Monday, April 19, 2010

I survived a nuclear blast.

We knew the bomb would drop at a certain time. We knew that we had to take cover. We knew if it was dropped a little farther away that we could survive the blast. We knew the man who ordered the bomb, and we knew that he would order it to drop farther away if she was able to convince him. We wouldn’t know his decision until it was too late. We hoped that she had convinced him… but only time would tell.

The time came. We knew she gave it her best trying to convince him to drop the bomb farther south of the city, even by just a few miles. We rushed to take cover as we heard the sound: the time had come to survive or die.

The bomb dropped, we took cover and waited, awaiting our life or our death; we were sure that we could survive the outermost band of the bomb’s blast.

As the first wave came over us, we began to close our eyes, and in slow motion I looked at her, grasping one last time: “I love you.” The wave of air rushed over us, the pressure building, our eyes closed, feeling as if we were about to blow away. The pressure continued to build.

The blast went on, two waves at first, and then a final third: without a doubt, this one was the retraction from the initial burst. The pressure built so extraordinarily, I thought my head was going to explode. I knew we were on the edge of death: “How close are we,” I thought, “when will this be over?”

The pressure continued beyond belief as I felt my body was about to rip into pieces, one particle at a time.

Just as it almost became too much, the pressure began to slow. Right then, I knew we had survived.

Although it was still there, the pressure let up. We managed to survive the outburst of air from the explosion, and we had survived the collapse of air as it rushed to fill the void it had left behind.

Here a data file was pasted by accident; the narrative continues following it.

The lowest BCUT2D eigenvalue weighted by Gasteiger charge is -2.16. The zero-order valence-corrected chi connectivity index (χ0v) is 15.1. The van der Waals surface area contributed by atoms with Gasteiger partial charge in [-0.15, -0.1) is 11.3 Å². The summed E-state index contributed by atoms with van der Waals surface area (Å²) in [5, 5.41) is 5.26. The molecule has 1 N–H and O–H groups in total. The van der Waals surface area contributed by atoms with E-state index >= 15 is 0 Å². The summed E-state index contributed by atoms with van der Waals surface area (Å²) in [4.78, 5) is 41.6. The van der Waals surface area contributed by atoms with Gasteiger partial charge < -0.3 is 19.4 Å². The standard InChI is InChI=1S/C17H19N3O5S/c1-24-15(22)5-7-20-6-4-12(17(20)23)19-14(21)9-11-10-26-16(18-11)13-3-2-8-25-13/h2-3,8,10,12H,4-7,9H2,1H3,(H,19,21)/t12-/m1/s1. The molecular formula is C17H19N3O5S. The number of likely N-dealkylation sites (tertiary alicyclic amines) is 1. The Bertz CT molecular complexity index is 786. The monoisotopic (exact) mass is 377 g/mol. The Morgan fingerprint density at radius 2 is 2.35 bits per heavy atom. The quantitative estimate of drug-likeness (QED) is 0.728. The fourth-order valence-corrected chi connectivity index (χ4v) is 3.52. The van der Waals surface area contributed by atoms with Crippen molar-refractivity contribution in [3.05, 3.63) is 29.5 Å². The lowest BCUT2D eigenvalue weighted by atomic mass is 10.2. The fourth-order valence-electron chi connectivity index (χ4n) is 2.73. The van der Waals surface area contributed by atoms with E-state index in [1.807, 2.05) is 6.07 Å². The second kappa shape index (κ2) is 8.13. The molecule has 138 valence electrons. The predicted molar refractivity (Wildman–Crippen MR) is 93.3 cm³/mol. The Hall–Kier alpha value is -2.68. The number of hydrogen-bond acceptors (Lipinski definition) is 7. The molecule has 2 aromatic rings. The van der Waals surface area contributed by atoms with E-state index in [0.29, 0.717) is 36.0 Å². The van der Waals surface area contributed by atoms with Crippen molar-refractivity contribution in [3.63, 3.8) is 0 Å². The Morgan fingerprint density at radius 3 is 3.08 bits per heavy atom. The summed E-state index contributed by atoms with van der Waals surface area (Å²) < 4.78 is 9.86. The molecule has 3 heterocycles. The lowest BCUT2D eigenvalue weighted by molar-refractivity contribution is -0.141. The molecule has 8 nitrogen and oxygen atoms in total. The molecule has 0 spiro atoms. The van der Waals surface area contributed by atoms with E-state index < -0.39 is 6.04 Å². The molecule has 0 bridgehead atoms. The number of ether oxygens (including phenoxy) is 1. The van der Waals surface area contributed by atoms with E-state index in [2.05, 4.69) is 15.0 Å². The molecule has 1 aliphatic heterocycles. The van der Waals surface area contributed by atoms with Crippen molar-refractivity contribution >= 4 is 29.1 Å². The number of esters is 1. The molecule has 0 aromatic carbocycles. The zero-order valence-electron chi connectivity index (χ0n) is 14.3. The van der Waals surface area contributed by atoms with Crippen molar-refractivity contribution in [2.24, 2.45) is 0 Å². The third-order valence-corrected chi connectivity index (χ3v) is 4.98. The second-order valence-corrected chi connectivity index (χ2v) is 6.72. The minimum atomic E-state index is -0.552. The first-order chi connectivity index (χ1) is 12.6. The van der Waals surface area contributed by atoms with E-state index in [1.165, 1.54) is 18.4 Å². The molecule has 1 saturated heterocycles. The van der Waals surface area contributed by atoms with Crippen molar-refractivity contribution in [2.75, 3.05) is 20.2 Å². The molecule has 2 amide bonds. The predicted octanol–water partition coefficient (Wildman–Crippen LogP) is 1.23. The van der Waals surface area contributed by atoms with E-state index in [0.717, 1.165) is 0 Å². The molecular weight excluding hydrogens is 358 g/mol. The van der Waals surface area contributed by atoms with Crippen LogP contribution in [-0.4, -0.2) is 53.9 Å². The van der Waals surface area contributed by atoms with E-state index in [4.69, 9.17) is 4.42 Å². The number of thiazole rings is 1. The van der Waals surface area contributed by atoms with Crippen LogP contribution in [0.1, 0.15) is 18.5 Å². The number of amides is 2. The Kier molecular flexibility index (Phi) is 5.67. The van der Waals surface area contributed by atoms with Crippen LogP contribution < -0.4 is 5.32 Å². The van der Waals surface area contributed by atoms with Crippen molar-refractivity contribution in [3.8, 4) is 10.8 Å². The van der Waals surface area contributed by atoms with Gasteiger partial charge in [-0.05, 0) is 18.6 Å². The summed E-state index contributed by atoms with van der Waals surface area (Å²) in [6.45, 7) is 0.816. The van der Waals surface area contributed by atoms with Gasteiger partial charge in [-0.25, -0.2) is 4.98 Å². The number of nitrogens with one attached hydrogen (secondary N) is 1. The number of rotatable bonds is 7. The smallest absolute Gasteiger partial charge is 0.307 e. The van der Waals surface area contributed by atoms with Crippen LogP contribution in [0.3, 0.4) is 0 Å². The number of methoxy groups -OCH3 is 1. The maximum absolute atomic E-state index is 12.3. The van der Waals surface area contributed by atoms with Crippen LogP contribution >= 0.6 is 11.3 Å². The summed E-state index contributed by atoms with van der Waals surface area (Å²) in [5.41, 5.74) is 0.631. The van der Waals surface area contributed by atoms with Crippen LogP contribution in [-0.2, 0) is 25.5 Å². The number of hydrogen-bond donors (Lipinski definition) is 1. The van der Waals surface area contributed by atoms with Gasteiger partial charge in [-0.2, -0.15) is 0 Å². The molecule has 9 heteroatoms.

It was difficult to open my eyes: they felt glued shut. I didn’t want to open them too soon, and I didn’t know what to expect when I did open them for the first time after the blast. I felt the pressure let go, but my body was still feeling the aftereffect. “Open my eyes?” I thought it was time. There’s no doubt we had survived the blast, but what remained of our surroundings?

As I forced my eyes open I saw a vision unlike the one I had seen before the blast. I quickly closed them again in disbelief: “Was that real? Did we survive?”

I opened my eyes again in anticipation of the environment around me: a place where my life teetered on the brink of death, a nuclear explosion, and unthinkable fallout.

My eyes opened, expecting to find her in front of me as she was before the wave came over us.

I looked and she wasn’t there… I wonder what had happened.

A moment goes by before I’m relieved and disappointed, yet left in awe: How did I survive? How did I have such feeling and emotion? How did it seem so real? How was it only a dream?


1 comment:

  1. metaphor?
    great essay, woody. i dig your writing style.